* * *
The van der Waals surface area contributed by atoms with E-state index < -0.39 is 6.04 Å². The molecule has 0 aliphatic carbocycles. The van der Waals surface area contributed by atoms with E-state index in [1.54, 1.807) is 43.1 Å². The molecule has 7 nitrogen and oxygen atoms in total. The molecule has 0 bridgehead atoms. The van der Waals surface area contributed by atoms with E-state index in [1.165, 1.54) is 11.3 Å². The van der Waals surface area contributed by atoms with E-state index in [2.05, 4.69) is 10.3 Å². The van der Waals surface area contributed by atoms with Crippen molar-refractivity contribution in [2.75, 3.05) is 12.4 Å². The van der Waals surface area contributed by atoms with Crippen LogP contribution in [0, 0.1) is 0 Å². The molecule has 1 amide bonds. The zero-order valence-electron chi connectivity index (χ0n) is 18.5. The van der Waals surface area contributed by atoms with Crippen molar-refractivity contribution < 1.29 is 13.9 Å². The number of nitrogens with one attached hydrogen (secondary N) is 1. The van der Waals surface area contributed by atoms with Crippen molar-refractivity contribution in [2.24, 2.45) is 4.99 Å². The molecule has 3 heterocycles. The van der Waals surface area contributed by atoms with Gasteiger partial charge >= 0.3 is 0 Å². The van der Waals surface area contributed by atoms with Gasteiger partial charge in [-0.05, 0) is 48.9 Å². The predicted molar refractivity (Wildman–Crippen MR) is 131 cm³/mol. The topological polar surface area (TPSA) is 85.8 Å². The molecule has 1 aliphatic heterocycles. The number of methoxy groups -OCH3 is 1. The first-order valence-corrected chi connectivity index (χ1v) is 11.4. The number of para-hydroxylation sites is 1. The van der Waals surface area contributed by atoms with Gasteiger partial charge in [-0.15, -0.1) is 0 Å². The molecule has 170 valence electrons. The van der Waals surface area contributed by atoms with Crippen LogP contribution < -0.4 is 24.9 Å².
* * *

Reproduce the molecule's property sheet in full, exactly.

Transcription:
The van der Waals surface area contributed by atoms with E-state index < -0.39 is 6.04 Å². The molecule has 0 aliphatic carbocycles. The van der Waals surface area contributed by atoms with E-state index in [1.54, 1.807) is 43.1 Å². The molecule has 7 nitrogen and oxygen atoms in total. The molecule has 0 bridgehead atoms. The van der Waals surface area contributed by atoms with E-state index in [1.165, 1.54) is 11.3 Å². The van der Waals surface area contributed by atoms with E-state index in [2.05, 4.69) is 10.3 Å². The van der Waals surface area contributed by atoms with Crippen molar-refractivity contribution in [2.75, 3.05) is 12.4 Å². The van der Waals surface area contributed by atoms with Crippen LogP contribution in [0, 0.1) is 0 Å². The molecule has 1 amide bonds. The zero-order valence-electron chi connectivity index (χ0n) is 18.5. The van der Waals surface area contributed by atoms with Crippen molar-refractivity contribution < 1.29 is 13.9 Å². The number of nitrogens with one attached hydrogen (secondary N) is 1. The van der Waals surface area contributed by atoms with Crippen molar-refractivity contribution in [2.24, 2.45) is 4.99 Å². The molecule has 3 heterocycles. The van der Waals surface area contributed by atoms with Gasteiger partial charge >= 0.3 is 0 Å². The van der Waals surface area contributed by atoms with Gasteiger partial charge in [-0.05, 0) is 48.9 Å². The predicted molar refractivity (Wildman–Crippen MR) is 131 cm³/mol. The topological polar surface area (TPSA) is 85.8 Å². The molecule has 1 aliphatic heterocycles. The number of methoxy groups -OCH3 is 1. The first-order valence-corrected chi connectivity index (χ1v) is 11.4. The number of para-hydroxylation sites is 1. The van der Waals surface area contributed by atoms with Gasteiger partial charge in [-0.15, -0.1) is 0 Å². The molecule has 170 valence electrons. The van der Waals surface area contributed by atoms with Crippen LogP contribution < -0.4 is 24.9 Å².